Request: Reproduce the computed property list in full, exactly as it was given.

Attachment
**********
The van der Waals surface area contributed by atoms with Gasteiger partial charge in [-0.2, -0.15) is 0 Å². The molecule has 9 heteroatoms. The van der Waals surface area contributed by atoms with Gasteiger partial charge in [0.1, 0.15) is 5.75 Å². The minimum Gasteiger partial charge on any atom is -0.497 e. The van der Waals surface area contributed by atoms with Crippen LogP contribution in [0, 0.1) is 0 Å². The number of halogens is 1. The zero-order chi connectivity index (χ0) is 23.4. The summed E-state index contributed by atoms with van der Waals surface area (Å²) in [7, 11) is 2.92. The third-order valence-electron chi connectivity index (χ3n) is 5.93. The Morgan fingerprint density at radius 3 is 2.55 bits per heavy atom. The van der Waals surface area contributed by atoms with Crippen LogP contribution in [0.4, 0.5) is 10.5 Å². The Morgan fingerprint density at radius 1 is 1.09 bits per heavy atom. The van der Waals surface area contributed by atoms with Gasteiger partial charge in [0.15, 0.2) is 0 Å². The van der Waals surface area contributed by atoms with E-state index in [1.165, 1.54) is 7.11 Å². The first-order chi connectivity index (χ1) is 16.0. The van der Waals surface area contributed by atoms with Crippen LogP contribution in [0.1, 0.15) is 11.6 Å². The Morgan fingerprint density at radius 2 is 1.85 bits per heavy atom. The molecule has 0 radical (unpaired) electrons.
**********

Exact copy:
The van der Waals surface area contributed by atoms with Gasteiger partial charge in [-0.2, -0.15) is 0 Å². The molecule has 9 heteroatoms. The van der Waals surface area contributed by atoms with Gasteiger partial charge in [0.1, 0.15) is 5.75 Å². The minimum Gasteiger partial charge on any atom is -0.497 e. The van der Waals surface area contributed by atoms with Crippen LogP contribution in [0, 0.1) is 0 Å². The number of halogens is 1. The zero-order chi connectivity index (χ0) is 23.4. The summed E-state index contributed by atoms with van der Waals surface area (Å²) in [7, 11) is 2.92. The third-order valence-electron chi connectivity index (χ3n) is 5.93. The Morgan fingerprint density at radius 3 is 2.55 bits per heavy atom. The van der Waals surface area contributed by atoms with Crippen LogP contribution in [0.4, 0.5) is 10.5 Å². The Morgan fingerprint density at radius 1 is 1.09 bits per heavy atom. The van der Waals surface area contributed by atoms with Gasteiger partial charge in [0.15, 0.2) is 0 Å². The van der Waals surface area contributed by atoms with E-state index in [1.165, 1.54) is 7.11 Å². The first-order chi connectivity index (χ1) is 16.0. The van der Waals surface area contributed by atoms with Crippen LogP contribution in [0.1, 0.15) is 11.6 Å². The Morgan fingerprint density at radius 2 is 1.85 bits per heavy atom. The molecule has 0 radical (unpaired) electrons.